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How to build a corporate culture for the digital age

A product in the digital age require a different lifecycle - one that is faster. So the organization around that new product's lifecycle must be sleeker, streamlined, and more experimental.

Anyone who has been involved in innovation will tell you that not every step on the road is necessarily a forward one. The wonderful Picasso Museum in Barcelona shows the route the great artist took before arriving at his first cubist painting. He tried one route, one mode of deconstructing his images, representing objects down to their essence one way, and then he tried another. When one approach didn’t work, he backtracked, and tried another route. That wasn’t quite right, either. But a combination of several of his attempts, his paths forward and then back, finally led to something that changed art forever.

Picasso didn’t get locked on a single path. He was constantly searching out new paths. His attempts and stepping back to try another path, a different path, was what mattered. Picasso was only one man, albeit a genius. Yet modern companies can learn from Picasso because his method was the essence of failing fast.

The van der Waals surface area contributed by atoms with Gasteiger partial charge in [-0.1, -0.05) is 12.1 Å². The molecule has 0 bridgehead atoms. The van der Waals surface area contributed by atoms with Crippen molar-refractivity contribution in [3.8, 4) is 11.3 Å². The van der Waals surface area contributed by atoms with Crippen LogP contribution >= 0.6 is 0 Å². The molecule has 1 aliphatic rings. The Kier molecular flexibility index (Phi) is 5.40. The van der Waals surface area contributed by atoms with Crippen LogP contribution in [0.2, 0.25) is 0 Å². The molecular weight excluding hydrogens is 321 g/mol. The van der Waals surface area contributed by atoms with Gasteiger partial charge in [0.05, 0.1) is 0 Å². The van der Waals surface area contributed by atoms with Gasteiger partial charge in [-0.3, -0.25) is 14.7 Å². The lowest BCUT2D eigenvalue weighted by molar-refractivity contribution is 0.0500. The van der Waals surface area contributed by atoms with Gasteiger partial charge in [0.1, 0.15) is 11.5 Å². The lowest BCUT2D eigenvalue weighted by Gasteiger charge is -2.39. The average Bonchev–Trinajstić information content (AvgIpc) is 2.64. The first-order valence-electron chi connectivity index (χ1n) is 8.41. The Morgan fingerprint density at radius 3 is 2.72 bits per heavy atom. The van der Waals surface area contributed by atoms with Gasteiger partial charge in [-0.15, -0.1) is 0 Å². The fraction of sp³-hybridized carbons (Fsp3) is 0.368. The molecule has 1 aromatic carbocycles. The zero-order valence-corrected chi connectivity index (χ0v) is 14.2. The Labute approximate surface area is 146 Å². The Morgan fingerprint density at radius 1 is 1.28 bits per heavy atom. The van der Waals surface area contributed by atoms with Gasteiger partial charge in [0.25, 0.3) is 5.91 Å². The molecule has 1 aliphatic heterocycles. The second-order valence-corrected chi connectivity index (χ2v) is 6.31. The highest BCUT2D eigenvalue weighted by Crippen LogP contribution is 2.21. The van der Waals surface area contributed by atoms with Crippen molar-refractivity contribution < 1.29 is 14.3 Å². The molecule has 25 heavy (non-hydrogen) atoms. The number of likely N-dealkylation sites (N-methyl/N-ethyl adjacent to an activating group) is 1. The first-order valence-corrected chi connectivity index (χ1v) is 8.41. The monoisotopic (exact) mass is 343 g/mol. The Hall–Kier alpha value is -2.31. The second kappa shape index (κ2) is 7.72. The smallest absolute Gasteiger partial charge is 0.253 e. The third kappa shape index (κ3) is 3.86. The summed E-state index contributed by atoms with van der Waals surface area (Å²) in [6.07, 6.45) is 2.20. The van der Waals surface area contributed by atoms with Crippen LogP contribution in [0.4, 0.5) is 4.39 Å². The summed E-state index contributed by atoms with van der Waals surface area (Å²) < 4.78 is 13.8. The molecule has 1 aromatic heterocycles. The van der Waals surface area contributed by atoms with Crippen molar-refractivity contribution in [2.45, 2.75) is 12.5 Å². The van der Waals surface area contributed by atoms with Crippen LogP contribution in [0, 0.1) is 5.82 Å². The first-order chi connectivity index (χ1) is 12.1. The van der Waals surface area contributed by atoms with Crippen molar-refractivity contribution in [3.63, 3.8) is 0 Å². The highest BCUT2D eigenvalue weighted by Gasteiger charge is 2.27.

The lessons of failure

Successful technology innovators tend to fail fast, too. They also know that it’s important to allow the people around them to fail, and that what can be learned from those failures is highly valuable. As Thomas Edison said, “I have not failed. I have found 10,000 ways that don’t work.” Or Bill Gates: “It’s fine to celebrate success, but it’s more important to heed the lessons of failure.” So how do you inject their advice, and Picasso’s approach, into the DNA of your organization?

Start with the fact that products in the digital age are fundamentally different and therefore require a different lifecycle, one that is faster. So, too, must the organization around that new product lifecycle be sleeker, streamlined, and more willing to experiment. In the past, we favored large, 18-month or two-year projects. The new product lifecycle requires many small steps rather than one great one. These steps need to happen fast—monthly or weekly, rather than quarterly or annually.

Taking smaller steps allows us to continually test not just the product or our team, but our customers. Digital technology is moving so fast that there is no way that a designer can predict what will be doable 18 months or two years from now. Neither can our customers. To find out how customers will react to these new technologies, we have to take a step and see the results for ourselves.

How, for example, could anyone have predicted the response to augmented reality? Deliver it one way—via Google Glass—and it’s a failure. Deliver it as a game that involves catching and collecting Pokémon throughout your neighborhood and beyond, and suddenly augmented reality is a worldwide hit. 

Digitization allows us to change a product’s lifecycle by adjusting these delivery systems. In turn, this allows enterprises to conduct business in a different way. The fundamental change in the product has to do with the nature of the product itself, and the software inside it. Software is constantly changing, constantly updating, and constantly altering the functionality, adjusting and adding what’s possible and removing what’s no longer useful. All these new routes, these new paths forward—it’s enough to make Picasso proud.

The value of experimentation